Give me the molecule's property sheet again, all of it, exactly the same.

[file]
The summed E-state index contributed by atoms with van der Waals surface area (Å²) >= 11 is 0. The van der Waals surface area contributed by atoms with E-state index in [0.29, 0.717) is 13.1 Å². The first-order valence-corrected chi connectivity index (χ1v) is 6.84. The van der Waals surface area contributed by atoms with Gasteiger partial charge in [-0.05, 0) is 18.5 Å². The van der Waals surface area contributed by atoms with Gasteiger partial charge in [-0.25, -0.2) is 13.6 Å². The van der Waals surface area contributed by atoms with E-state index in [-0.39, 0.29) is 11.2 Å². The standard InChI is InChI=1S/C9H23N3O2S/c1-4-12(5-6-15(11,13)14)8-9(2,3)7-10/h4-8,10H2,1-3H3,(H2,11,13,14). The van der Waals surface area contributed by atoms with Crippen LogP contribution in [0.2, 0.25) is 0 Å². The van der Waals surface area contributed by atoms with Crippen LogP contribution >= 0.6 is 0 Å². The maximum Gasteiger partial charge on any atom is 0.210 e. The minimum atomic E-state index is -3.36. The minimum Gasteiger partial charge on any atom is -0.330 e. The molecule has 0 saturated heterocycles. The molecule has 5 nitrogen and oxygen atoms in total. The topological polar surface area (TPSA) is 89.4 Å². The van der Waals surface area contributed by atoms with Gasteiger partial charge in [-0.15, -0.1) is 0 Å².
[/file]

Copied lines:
The summed E-state index contributed by atoms with van der Waals surface area (Å²) >= 11 is 0. The van der Waals surface area contributed by atoms with E-state index in [0.29, 0.717) is 13.1 Å². The first-order valence-corrected chi connectivity index (χ1v) is 6.84. The van der Waals surface area contributed by atoms with Gasteiger partial charge in [-0.05, 0) is 18.5 Å². The van der Waals surface area contributed by atoms with Gasteiger partial charge in [-0.25, -0.2) is 13.6 Å². The van der Waals surface area contributed by atoms with E-state index in [-0.39, 0.29) is 11.2 Å². The standard InChI is InChI=1S/C9H23N3O2S/c1-4-12(5-6-15(11,13)14)8-9(2,3)7-10/h4-8,10H2,1-3H3,(H2,11,13,14). The van der Waals surface area contributed by atoms with Crippen LogP contribution in [0.2, 0.25) is 0 Å². The van der Waals surface area contributed by atoms with Crippen LogP contribution >= 0.6 is 0 Å². The maximum Gasteiger partial charge on any atom is 0.210 e. The minimum atomic E-state index is -3.36. The minimum Gasteiger partial charge on any atom is -0.330 e. The molecule has 0 saturated heterocycles. The molecule has 5 nitrogen and oxygen atoms in total. The topological polar surface area (TPSA) is 89.4 Å². The van der Waals surface area contributed by atoms with Gasteiger partial charge in [-0.15, -0.1) is 0 Å².